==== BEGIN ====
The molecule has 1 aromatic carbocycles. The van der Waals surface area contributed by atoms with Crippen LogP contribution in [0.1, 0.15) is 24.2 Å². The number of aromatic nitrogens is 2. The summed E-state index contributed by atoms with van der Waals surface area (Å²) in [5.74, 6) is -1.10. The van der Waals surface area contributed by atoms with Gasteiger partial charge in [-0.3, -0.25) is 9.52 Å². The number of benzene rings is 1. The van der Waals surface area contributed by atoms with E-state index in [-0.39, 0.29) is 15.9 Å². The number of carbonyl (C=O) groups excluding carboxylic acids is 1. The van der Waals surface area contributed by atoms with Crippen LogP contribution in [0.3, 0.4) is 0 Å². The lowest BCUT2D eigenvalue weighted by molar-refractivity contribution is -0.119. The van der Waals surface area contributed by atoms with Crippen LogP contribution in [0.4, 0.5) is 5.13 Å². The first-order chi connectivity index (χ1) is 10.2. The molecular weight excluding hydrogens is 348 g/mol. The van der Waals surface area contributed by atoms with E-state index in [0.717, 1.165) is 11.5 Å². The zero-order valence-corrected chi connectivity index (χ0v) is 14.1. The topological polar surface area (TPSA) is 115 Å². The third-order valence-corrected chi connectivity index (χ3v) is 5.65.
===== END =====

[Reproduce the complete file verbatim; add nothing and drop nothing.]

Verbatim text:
The molecule has 1 aromatic carbocycles. The van der Waals surface area contributed by atoms with Crippen LogP contribution in [0.1, 0.15) is 24.2 Å². The number of aromatic nitrogens is 2. The summed E-state index contributed by atoms with van der Waals surface area (Å²) in [5.74, 6) is -1.10. The van der Waals surface area contributed by atoms with Gasteiger partial charge in [-0.3, -0.25) is 9.52 Å². The number of benzene rings is 1. The van der Waals surface area contributed by atoms with E-state index in [-0.39, 0.29) is 15.9 Å². The number of carbonyl (C=O) groups excluding carboxylic acids is 1. The van der Waals surface area contributed by atoms with Crippen LogP contribution in [0.3, 0.4) is 0 Å². The lowest BCUT2D eigenvalue weighted by molar-refractivity contribution is -0.119. The van der Waals surface area contributed by atoms with Crippen LogP contribution in [0.4, 0.5) is 5.13 Å². The first-order chi connectivity index (χ1) is 10.2. The molecular weight excluding hydrogens is 348 g/mol. The van der Waals surface area contributed by atoms with E-state index in [0.717, 1.165) is 11.5 Å². The zero-order valence-corrected chi connectivity index (χ0v) is 14.1. The topological polar surface area (TPSA) is 115 Å². The third-order valence-corrected chi connectivity index (χ3v) is 5.65.